Riders of the Purple Sage HTML version

8. Surprise Valley
Back in that strange canyon, which Venters had found indeed a valley of
surprises, the wounded girl's whispered appeal, almost a prayer, not to take her
back to the rustlers crowned the events of the last few days with a confounding
climax. That she should not want to return to them staggered Venters. Presently,
as logical thought returned, her appeal confirmed his first impression--that she
was more unfortunate than bad-- and he experienced a sensation of gladness. If
he had known before that Oldring's Masked Rider was a woman his opinion
would have been formed and he would have considered her abandoned. But his
first knowledge had come when he lifted a white face quivering in a convulsion of
agony; he had heard God's name whispered by blood-stained lips; through her
solemn and awful eyes he had caught a glimpse of her soul. And just now had
come the entreaty to him, "Don't--take--me--back--there!"
Once for all Venters's quick mind formed a permanent conception of this poor
girl. He based it, not upon what the chances of life had made her, but upon the
revelation of dark eyes that pierced the infinite, upon a few pitiful, halting words
that betrayed failure and wrong and misery, yet breathed the truth of a tragic fate
rather than a natural leaning to evil.
"What's your name?" he inquired.
"Bess," she answered.
"Bess what?"
"That's enough--just Bess."
The red that deepened in her cheeks was not all the flush of fever. Venters
marveled anew, and this time at the tint of shame in her face, at the momentary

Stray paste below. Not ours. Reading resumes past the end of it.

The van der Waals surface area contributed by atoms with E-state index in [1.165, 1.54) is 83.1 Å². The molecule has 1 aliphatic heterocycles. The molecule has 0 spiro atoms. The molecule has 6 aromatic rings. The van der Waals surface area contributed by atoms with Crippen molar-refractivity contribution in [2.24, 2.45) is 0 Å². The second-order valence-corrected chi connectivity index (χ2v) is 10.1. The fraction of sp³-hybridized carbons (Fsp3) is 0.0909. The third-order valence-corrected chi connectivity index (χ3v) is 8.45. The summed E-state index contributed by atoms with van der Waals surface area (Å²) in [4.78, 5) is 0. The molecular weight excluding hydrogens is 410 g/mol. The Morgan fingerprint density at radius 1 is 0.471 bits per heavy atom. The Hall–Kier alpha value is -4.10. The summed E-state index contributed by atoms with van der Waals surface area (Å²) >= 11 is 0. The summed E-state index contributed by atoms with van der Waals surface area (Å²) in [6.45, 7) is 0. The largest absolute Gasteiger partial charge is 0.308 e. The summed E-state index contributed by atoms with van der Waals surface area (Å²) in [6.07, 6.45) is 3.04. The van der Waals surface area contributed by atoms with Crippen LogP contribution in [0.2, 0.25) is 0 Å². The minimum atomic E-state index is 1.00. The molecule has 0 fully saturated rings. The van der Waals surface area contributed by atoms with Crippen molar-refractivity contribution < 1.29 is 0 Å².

drooping of long lashes. She might be a rustler's girl, but she was still capable of
shame, she might be dying, but she still clung to some little remnant of honor.
"Very well, Bess. It doesn't matter," he said. "But this matters--what shall I do with
"Are--you--a rider?" she whispered.
"Not now. I was once. I drove the Withersteen herds. But I lost my place--lost all I
owned--and now I'm--I'm a sort of outcast. My name's Bern Venters."
"You won't--take me--to Cottonwoods--or Glaze? I'd be--hanged."
"No, indeed. But I must do something with you. For it's not safe for me here. I
shot that rustler who was with you. Sooner or later he'll be found, and then my
tracks. I must find a safer hiding-place where I can't be trailed."
"Leave me--here."
"Alone--to die!"
"I will not." Venters spoke shortly with a kind of ring in his voice.
"What--do you want--to do--with me?" Her whispering grew difficult, so low and
faint that Venters had to stoop to hear her.
"Why, let's see," he replied, slowly. "I'd like to take you some place where I could
watch by you, nurse you, till you're all right."